Case Study: How UAB Medical West transformed its supply chain strategy in one year

In 2014, Medical West Hospital (Bessemer, AL) was only one year away from its Joint Commission accreditation.

The hospital was experiencing a myriad of supply chain related challenges and knew it had to take action in order to demonstrate efficiency, optimize workflows and maintain quality of care. Poor supply organization, tedious workflows, and both under and over-stocking were the most immediate problems facing supply chain director Allen Brazelton.

“We had nursing supply closets on every floor and old cabinetry, some of which dated back to the 1960s,” says Brazelton. “On some floors we had products in cabinets behind doors, and we also had bins on the countertops. We already knew we wanted to gut [the nursing cabinets] out and have wire racks.” While nursing cabinets like these are commonly used, poor organization, clutter and a lack of visibility make it difficult to detect expired supplies.

They also struggled to manage par levels. Without consistent, real-time data to inform its ordering decisions, the hospital over-stocked of some supplies and encountered stock-outs for others.

“We were overstocking on nursing units, and in some cases we were running out of things,” says Brazelton. “We didn’t have a way to manage the par level and determine whether items were overstocked or not.”

The hospital had 25 storage locations at the time, 17 of which were managed by materials management staff using an inventory replenishment model. To manage par levels, staff followed a process that required traveling between floors, counting numerous items and printing off tickets. The tedious process was extremely manual, meaning mistakes were probable.

Staff in the other eight storage locations — all of which were specialized areas such as labor and delivery — didn’t have materials management support for supply replenishment, resulting in overstocking to compensate for potential stock-out situations.

These recurring problems spurred Medical West to rethink its supply chain management strategy. The hospital had one year to implement a solution that would increase supply visibility and reduce the amount of time clinicians spent identifying and retrieving items. Further, Medical West wanted this solution from an experienced leader that would solve its challenges around inventory and related workflows.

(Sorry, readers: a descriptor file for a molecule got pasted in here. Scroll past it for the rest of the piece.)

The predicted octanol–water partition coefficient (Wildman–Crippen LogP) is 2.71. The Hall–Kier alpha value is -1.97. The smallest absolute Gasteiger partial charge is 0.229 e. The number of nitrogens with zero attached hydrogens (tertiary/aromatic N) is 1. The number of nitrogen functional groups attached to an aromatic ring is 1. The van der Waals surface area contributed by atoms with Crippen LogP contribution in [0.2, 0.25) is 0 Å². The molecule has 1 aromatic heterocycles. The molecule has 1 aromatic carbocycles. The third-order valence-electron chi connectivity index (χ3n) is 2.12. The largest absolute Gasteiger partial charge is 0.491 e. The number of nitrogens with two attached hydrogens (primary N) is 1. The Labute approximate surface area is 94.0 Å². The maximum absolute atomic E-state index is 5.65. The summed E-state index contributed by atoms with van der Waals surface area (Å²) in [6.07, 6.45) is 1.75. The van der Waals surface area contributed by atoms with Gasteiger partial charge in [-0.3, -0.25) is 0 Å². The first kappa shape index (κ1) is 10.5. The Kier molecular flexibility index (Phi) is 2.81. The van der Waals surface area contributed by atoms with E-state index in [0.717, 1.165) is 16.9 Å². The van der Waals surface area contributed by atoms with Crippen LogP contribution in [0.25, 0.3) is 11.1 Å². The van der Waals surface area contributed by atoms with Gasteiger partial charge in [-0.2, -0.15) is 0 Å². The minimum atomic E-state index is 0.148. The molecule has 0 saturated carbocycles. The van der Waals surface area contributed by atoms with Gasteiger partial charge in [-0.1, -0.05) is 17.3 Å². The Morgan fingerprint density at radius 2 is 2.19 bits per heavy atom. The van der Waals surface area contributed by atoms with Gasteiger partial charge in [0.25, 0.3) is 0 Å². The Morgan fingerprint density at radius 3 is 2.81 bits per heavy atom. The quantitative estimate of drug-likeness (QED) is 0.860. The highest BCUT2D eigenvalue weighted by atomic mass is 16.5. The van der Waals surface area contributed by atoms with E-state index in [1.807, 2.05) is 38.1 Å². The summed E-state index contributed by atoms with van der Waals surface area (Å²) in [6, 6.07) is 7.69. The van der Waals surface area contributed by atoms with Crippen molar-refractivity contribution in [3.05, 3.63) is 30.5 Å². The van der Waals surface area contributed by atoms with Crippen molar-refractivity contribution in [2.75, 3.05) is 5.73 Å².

Brazelton was very interested in the immediate and long term benefits of the 2-Bin Kanban inventory management solution. “I’d already researched some hospitals that had used the 2-Bin Kanban solution from Cardinal Health and liked the success they’d had,” Brazelton says.

Kanban, which literally means “signal,” aligns inventory with the actual consumption of goods or use of supplies. In this system, each item is stored in two bins placed on shelves with one toward the front and the other behind it, ensuring first in, first out consumption. FIFO helps prevent the expiration of supplies managed at the bulk level. The 2-Bin Kanban inventory management solution is also supported by cloud-based software designed to aid in determining the exact amount of on-hand supplies that are needed.

So, ultimately, there is never too much or too little inventory. The right supplies are available whenever a nurse or clinician needs them, and no money is tied up in surplus supplies. This saves time, labor and revenue, and it supports patient safety initiatives for supply rooms.

After learning about the benefits of the 2-Bin Kanban system from Cardinal Health, Medical West gave the go ahead and implementation began in August 2014. “I liked Cardinal Health — [the solution] fit our hospital,” says Brazelton. “It was really a simpler system than some of the other systems out there.” By the end of 2014, Medical West and Cardinal Health were already discussing expansion of the 2-Bin Kanban inventory management solution to other parts of the hospital.

As a result of the 2-Bin Kanban system implementation, Medical West saw abundant success by way of four key outcomes:

1. Decreased expiry events
2. Over and under-stocking eliminated
3. Optimized clinical staff time
4. Increased visibility to products and supplies

To read all about how Allen and his team transformed their supply chain in one year, download the full case study – at no cost to you – through Becker’s Hospital Review.

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